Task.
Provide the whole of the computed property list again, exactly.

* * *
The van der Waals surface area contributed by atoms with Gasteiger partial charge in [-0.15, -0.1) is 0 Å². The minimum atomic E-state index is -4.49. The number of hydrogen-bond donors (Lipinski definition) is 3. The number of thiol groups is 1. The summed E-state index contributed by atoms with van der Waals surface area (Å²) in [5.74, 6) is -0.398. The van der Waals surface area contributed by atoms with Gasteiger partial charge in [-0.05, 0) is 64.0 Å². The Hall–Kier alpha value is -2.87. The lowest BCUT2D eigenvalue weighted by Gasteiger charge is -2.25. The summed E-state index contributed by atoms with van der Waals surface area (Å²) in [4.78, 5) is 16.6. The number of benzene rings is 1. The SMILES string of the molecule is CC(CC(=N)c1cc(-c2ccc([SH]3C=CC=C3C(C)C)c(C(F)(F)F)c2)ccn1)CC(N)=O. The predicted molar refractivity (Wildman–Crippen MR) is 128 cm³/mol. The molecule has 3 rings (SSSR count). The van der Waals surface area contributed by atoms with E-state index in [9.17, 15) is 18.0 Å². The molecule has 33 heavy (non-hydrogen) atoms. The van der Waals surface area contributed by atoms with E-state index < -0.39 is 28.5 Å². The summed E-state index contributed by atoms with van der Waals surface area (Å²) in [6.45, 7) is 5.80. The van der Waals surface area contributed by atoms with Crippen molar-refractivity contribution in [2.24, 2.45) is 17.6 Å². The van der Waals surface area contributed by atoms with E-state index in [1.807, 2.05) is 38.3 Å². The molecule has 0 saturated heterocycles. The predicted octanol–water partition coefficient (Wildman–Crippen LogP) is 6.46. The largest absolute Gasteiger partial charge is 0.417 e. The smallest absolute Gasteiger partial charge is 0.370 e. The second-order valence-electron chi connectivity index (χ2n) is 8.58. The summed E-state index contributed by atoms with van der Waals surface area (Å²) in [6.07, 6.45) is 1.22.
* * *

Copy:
The van der Waals surface area contributed by atoms with Gasteiger partial charge in [-0.15, -0.1) is 0 Å². The minimum atomic E-state index is -4.49. The number of hydrogen-bond donors (Lipinski definition) is 3. The number of thiol groups is 1. The summed E-state index contributed by atoms with van der Waals surface area (Å²) in [5.74, 6) is -0.398. The van der Waals surface area contributed by atoms with Gasteiger partial charge in [-0.05, 0) is 64.0 Å². The Hall–Kier alpha value is -2.87. The lowest BCUT2D eigenvalue weighted by Gasteiger charge is -2.25. The summed E-state index contributed by atoms with van der Waals surface area (Å²) in [4.78, 5) is 16.6. The number of benzene rings is 1. The SMILES string of the molecule is CC(CC(=N)c1cc(-c2ccc([SH]3C=CC=C3C(C)C)c(C(F)(F)F)c2)ccn1)CC(N)=O. The predicted molar refractivity (Wildman–Crippen MR) is 128 cm³/mol. The molecule has 3 rings (SSSR count). The van der Waals surface area contributed by atoms with E-state index in [9.17, 15) is 18.0 Å². The molecule has 33 heavy (non-hydrogen) atoms. The van der Waals surface area contributed by atoms with E-state index < -0.39 is 28.5 Å². The summed E-state index contributed by atoms with van der Waals surface area (Å²) in [6.45, 7) is 5.80. The van der Waals surface area contributed by atoms with Crippen molar-refractivity contribution in [2.24, 2.45) is 17.6 Å². The van der Waals surface area contributed by atoms with E-state index in [1.807, 2.05) is 38.3 Å². The molecule has 0 saturated heterocycles. The predicted octanol–water partition coefficient (Wildman–Crippen LogP) is 6.46. The largest absolute Gasteiger partial charge is 0.417 e. The smallest absolute Gasteiger partial charge is 0.370 e. The second-order valence-electron chi connectivity index (χ2n) is 8.58. The summed E-state index contributed by atoms with van der Waals surface area (Å²) in [6.07, 6.45) is 1.22.